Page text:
Despite the fact that the European economy continues to struggle, international oil companies (IOCs) headquartered in the region (like Total) will stand to benefit immensely from the seemingly inevitable - albeit gradual - European nuclear phaseout.
In 2009, oil & gas (37% oil, 24% gas) accounted for 61% of EU energy consumption versus 14% for nuclear. As the percentage of nuclear power consumption begins to decline, I expect the oil & gas share of the European energy mix to increase significantly. This energy void left by nuclear presents a unique opportunity for European oil & gas companies to expand sales in a familiar, mature market with relatively low geopolitical risk.
There are only two possible alternatives to an increase in oil & gas consumption. Theoretically, the region could experience an uptick in coal usage, but this is unrealistic given the clean-energy initiatives and political climate of the EU-27. The only other candidate – renewables like wind, solar, and hydro – will likely see a slight rise to about 16% of EU final energy consumption (up from 12.5% in 2010) but high costs will prove to be an obstacle to further progress. Indeed, the EU goal to have renewables account for 20% of the energy mix by 2020 seems increasingly unattainable – especially given a recent report finding that electricity prices for German households have increased 61% since 2000. At a time when average Europeans are experiencing financial troubles, the rigid and idealistic legislation coming from Brussels seems misguided and out-of-touch.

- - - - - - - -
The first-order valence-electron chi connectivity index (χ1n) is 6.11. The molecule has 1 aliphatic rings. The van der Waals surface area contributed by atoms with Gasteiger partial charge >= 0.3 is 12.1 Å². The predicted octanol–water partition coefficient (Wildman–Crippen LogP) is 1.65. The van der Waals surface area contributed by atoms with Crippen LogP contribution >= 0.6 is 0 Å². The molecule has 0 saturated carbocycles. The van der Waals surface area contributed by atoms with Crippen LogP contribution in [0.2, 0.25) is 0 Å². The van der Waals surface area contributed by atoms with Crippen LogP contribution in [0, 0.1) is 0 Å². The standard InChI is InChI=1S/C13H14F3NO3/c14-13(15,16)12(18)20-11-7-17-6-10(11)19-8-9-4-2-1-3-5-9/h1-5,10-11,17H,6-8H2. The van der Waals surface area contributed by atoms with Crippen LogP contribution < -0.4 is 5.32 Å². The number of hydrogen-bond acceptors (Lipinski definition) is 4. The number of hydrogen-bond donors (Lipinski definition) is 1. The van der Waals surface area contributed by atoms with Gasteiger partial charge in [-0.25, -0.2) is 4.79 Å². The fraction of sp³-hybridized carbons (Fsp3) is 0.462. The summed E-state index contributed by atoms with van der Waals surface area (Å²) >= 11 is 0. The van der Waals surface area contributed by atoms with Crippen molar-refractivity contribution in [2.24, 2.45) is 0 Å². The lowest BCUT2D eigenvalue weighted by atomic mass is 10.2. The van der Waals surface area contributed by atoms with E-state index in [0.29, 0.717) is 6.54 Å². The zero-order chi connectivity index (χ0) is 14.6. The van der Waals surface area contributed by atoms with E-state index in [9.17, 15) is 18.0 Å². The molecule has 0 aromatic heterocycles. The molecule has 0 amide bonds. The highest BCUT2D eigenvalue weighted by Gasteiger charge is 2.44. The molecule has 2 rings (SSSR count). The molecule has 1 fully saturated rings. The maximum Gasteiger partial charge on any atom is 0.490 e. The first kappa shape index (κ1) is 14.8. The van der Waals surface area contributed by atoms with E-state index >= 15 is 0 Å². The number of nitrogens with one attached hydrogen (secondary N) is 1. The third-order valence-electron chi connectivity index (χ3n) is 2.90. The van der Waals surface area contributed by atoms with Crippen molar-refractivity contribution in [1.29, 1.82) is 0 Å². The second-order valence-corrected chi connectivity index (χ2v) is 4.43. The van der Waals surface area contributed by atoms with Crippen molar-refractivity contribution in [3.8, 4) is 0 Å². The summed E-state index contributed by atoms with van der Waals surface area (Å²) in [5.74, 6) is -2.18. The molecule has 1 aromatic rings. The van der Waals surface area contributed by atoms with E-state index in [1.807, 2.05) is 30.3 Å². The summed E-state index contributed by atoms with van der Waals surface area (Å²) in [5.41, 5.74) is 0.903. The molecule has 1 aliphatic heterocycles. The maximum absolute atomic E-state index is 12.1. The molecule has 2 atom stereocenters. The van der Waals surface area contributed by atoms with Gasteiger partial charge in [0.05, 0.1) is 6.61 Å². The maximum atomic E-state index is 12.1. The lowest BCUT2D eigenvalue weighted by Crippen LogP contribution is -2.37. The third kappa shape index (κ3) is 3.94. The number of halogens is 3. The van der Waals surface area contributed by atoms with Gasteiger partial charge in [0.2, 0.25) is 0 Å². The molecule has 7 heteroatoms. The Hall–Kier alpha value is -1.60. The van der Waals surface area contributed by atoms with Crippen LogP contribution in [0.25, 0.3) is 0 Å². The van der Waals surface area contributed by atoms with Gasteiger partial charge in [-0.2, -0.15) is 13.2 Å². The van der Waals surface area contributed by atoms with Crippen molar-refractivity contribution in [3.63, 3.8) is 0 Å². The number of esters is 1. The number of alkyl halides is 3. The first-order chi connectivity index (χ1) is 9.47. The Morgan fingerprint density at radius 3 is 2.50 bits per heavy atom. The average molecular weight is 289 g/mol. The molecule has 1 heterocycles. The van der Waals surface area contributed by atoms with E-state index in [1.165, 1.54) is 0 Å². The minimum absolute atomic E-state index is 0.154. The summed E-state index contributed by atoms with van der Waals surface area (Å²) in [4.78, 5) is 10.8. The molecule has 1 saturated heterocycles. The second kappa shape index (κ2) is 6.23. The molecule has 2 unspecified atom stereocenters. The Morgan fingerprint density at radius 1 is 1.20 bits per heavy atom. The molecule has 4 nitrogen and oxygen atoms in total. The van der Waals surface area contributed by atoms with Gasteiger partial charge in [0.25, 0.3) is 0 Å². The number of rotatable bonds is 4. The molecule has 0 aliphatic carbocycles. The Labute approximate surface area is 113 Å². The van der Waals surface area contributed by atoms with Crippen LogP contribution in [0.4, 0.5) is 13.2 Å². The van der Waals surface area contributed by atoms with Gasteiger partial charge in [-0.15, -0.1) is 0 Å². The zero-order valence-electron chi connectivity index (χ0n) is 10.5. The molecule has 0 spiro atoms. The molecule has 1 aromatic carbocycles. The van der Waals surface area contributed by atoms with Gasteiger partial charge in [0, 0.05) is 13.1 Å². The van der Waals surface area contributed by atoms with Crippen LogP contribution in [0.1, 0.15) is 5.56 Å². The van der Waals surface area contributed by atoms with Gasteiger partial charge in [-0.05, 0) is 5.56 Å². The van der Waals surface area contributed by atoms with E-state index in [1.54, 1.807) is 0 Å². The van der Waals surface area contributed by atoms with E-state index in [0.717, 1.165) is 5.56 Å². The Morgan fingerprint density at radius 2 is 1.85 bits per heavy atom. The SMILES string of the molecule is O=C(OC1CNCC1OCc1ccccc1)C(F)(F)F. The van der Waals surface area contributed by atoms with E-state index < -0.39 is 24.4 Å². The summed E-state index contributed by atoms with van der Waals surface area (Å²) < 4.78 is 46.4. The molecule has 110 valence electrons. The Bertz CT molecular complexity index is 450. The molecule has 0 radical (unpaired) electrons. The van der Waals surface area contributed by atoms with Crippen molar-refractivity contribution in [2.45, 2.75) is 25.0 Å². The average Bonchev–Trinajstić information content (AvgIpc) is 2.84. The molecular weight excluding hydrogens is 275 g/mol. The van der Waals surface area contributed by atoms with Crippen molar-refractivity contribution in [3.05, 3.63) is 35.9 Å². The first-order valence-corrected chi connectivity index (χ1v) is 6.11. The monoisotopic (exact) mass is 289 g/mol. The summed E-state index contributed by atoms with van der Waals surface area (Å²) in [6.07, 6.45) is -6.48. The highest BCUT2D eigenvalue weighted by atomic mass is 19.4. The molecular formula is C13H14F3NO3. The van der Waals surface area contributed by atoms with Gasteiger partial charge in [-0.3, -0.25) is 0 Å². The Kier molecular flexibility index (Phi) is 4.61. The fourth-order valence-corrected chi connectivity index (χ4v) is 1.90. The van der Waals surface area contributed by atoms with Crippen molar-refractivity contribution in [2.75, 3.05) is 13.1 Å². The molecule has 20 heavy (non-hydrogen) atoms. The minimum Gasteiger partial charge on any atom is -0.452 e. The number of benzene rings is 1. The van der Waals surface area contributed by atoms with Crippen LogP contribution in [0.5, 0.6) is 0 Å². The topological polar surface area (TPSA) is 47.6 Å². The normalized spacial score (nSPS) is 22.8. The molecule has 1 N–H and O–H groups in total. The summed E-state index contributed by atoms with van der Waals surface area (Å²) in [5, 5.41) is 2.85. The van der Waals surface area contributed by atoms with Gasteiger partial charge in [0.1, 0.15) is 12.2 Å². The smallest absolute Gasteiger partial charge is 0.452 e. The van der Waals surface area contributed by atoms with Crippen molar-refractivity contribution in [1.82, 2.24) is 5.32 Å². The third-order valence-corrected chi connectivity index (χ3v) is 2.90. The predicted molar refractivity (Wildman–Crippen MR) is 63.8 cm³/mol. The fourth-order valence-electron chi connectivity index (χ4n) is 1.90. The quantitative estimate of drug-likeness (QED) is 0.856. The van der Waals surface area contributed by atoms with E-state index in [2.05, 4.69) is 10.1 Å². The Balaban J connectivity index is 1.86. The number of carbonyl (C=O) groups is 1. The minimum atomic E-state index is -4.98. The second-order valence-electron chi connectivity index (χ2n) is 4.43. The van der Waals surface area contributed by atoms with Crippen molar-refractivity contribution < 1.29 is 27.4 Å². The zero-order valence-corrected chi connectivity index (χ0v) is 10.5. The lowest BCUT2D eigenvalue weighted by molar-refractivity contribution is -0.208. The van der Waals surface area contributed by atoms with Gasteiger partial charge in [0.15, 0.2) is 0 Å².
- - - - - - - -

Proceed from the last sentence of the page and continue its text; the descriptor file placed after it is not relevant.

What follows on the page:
Enter Total. Over the long-term, this French supermajor seems particularly well-positioned to take advantage of the 10% “European energy gap” (-14% nuclear, +3.5% renewables) left by the nuclear phaseout. The company relies on the region as its revenue engine – over the past 3 years, combined sales in France and the rest of Europe accounted for 70.2% of total group sales. Such a high geographical concentration of sales, while usually a cause for concern for investors, should prove beneficial for Total as we move toward 2020.
Perhaps partly due to its Eurocentric focus, Total is often misrepresented in the press as an overly-conservative company not willing to take calculated risks. Reality paints a starkly different picture. Total is more leveraged than any of the other five supermajors, with a net debt to equity ratio of 45.5%. Exxon and Chevron, by comparison, have net debt to equity ratios of 8% and 10%, respectively. Given the availability of cheap credit in today’s low interest rate environment, Total is likely operating under a more optimal – and opportunistic – capital structure than its competitors. In its willingness to take on debt, Total is projecting a message of confidence to its shareholders.